Russian President Dmitry Medvedev signed the law "About Police." The law, which changes the name of Russian law enforcers from the Russian "militsiya" ("militia") to "politsiya" ("police") and introduces three-stage selection tests for police candidates, will come into force from March 1, Medvedev said during a meeting with Interior Ministry officials on Monday, RIA Novosti reports.
"This is a long-awaited event, and I congratulate all those present on it," Medvedev said during the meeting. The new law, the president added, was just the first step in his large-scale reformation plan intended to strengthen partnership between law enforcers and society.
"This law has been developed on my initiative in connection with the reforms at the Interior Ministry.
The reforms of the system of Russian law-enforcement agencies are not going to stop after the law is approved. Medvedev is expected to sign decrees about the Interior Ministry, the structure of the central administrative body of the ministry, about the territorial body of the ministry in federal subjects. The decrees will regulate the structure and the work procedure of the certification commission, the manpower strength ceiling of interior agencies, including the number of personnel in the central administration.
Medvedev raised the issue about the need to reform the nation's law-enforcement system on December 24, 2009, during his conversation with administrators of three federal channels. Later that day, news agencies reported that the president signed the decree about the development of the Interior Ministry structure.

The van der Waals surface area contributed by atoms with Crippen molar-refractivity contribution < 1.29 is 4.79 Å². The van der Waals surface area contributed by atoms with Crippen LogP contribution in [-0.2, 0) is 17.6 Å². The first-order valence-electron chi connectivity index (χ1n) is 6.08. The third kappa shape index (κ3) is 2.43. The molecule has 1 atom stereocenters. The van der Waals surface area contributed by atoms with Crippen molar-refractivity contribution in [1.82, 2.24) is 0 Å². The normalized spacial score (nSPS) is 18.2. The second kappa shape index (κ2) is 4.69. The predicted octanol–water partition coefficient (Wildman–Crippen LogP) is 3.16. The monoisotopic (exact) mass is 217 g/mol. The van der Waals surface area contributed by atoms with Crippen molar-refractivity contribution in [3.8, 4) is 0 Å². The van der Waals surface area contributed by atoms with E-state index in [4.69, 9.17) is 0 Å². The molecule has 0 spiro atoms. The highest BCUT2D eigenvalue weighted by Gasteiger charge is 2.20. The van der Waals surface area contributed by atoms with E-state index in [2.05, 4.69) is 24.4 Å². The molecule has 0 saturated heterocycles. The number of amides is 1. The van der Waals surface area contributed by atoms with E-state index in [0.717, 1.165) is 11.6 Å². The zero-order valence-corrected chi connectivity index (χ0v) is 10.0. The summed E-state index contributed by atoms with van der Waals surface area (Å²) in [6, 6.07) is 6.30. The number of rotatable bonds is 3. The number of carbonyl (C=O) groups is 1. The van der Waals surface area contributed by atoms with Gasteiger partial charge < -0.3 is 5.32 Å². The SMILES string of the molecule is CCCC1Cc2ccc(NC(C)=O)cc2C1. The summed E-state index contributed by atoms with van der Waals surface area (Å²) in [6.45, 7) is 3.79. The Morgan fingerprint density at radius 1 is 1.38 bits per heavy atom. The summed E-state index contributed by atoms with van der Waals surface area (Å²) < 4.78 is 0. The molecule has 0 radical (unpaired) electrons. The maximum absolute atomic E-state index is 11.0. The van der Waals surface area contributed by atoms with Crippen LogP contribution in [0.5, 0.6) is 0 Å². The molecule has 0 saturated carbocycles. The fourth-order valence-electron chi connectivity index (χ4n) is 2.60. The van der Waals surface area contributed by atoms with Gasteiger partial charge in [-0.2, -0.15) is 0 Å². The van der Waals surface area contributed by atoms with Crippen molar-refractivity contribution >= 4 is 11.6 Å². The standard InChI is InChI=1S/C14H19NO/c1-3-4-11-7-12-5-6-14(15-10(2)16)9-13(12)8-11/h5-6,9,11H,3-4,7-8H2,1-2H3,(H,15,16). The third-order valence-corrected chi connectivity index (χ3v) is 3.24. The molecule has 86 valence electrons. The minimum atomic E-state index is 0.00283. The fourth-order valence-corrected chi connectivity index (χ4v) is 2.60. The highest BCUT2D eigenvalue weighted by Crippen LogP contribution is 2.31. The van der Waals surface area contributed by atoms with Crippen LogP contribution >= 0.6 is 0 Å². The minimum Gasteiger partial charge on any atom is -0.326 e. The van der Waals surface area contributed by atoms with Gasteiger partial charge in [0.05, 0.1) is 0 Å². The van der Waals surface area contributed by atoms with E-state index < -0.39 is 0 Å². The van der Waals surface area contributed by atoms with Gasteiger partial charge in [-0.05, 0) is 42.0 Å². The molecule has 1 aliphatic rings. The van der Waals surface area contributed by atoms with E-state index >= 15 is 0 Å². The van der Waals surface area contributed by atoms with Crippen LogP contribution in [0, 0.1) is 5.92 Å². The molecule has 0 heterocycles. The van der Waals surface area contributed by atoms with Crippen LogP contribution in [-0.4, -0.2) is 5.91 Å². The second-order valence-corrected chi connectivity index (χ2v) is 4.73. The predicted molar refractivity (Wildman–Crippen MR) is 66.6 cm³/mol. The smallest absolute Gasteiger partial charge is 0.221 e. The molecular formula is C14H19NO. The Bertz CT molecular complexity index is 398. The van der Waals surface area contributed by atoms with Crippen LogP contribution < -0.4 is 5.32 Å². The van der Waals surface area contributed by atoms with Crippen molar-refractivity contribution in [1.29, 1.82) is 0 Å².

In accordance with the reform, the number of Interior Ministry officers was supposed to be cut by 20 percent. The president entrusted Interior Ministry Rashid Nugaliyev with revising the employment procedure to raise the level of professionalism in the department. In addition, the police, or militia, as it is commonly known in the country, was supposed to be relieved from non-profile functions and transferred under the federal funding only. The reforms of the Russian Interior Ministry were supposed to end before January 1, 2012.
Nurgaliev said at the end on March 2010 that the new law about police would be ready in April. The process took more time than was originally expected. The bill was published on the special website in August of 2010 for discussion. Prior to its publication on the Internet, Dmitry Medvedev suggested renaming Russia's militia to police. As a result, the new law was titled "About Police."
It became known in August that all Interior Ministry officers would be taken off the payroll before October 1. The officers will be hired again only after the attestation procedure and after the personnel reduction of 20-25 percent.
State Duma deputies approved the law about police on January 28, 2011. The Federation Council approved the law on February 2.
The recertification procedure will be launched at the ministry from March 1, 2010, after the law comes into effect. According to Rashid Nurgaliev, the procedure will start with directors of the central administration and territorial divisions. Those who fail to pass will either be fired or reduced to lower ranks, RIA Novosti reports.
Spokespeople for the ministry stated the costs of the reform had not been evaluated yet. It goes about the costs of new uniforms, replacement of signs, certificates, car stickers and insignia. Sergei Bulavin, an official of the ministry, stated earlier that all such replacements would cost approximately 500 million rubles.
For the time being, it is not clear how people will have to address to law-enforcement officers in public after March 1. Rashid Nurgaliev put forward an interesting suggestion last week - "Mister Police Officer" instead of "Comrade Militiaman."
"By and large, we are stronger and more professional than the policemen of many Western countries. The police work worse in many countries, and we are ahead of them on many directions," Rashid Nurgaliev said.
What subcategory of human being takes a knee on a handcuffed man, mashed face down on the pavement and, ultimately, forces him to die?